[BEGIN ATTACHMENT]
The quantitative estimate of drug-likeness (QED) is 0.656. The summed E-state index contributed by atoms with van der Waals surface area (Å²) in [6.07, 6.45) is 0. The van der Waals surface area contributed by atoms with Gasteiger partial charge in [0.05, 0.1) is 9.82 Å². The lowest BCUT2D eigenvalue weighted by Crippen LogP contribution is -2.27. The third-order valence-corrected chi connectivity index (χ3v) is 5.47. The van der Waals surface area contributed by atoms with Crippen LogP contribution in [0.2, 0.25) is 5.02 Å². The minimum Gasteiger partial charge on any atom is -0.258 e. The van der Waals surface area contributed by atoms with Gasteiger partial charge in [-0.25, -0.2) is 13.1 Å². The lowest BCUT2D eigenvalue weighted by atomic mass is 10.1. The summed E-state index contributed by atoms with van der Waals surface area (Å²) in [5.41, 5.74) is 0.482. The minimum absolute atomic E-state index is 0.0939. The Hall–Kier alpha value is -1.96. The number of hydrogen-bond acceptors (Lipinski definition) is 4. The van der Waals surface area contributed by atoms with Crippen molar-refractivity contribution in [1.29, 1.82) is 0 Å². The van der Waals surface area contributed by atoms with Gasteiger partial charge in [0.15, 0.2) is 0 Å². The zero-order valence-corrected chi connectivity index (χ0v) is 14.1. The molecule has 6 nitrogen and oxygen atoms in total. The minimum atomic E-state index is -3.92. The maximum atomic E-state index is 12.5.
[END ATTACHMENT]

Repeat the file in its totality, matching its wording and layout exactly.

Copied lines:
The quantitative estimate of drug-likeness (QED) is 0.656. The summed E-state index contributed by atoms with van der Waals surface area (Å²) in [6.07, 6.45) is 0. The van der Waals surface area contributed by atoms with Gasteiger partial charge in [0.05, 0.1) is 9.82 Å². The lowest BCUT2D eigenvalue weighted by Crippen LogP contribution is -2.27. The third-order valence-corrected chi connectivity index (χ3v) is 5.47. The van der Waals surface area contributed by atoms with Crippen LogP contribution in [0.2, 0.25) is 5.02 Å². The minimum Gasteiger partial charge on any atom is -0.258 e. The van der Waals surface area contributed by atoms with Gasteiger partial charge in [-0.25, -0.2) is 13.1 Å². The lowest BCUT2D eigenvalue weighted by atomic mass is 10.1. The summed E-state index contributed by atoms with van der Waals surface area (Å²) in [5.41, 5.74) is 0.482. The minimum absolute atomic E-state index is 0.0939. The Hall–Kier alpha value is -1.96. The number of hydrogen-bond acceptors (Lipinski definition) is 4. The van der Waals surface area contributed by atoms with Crippen molar-refractivity contribution in [1.29, 1.82) is 0 Å². The van der Waals surface area contributed by atoms with Gasteiger partial charge in [0.15, 0.2) is 0 Å². The zero-order valence-corrected chi connectivity index (χ0v) is 14.1. The molecule has 6 nitrogen and oxygen atoms in total. The minimum atomic E-state index is -3.92. The maximum atomic E-state index is 12.5.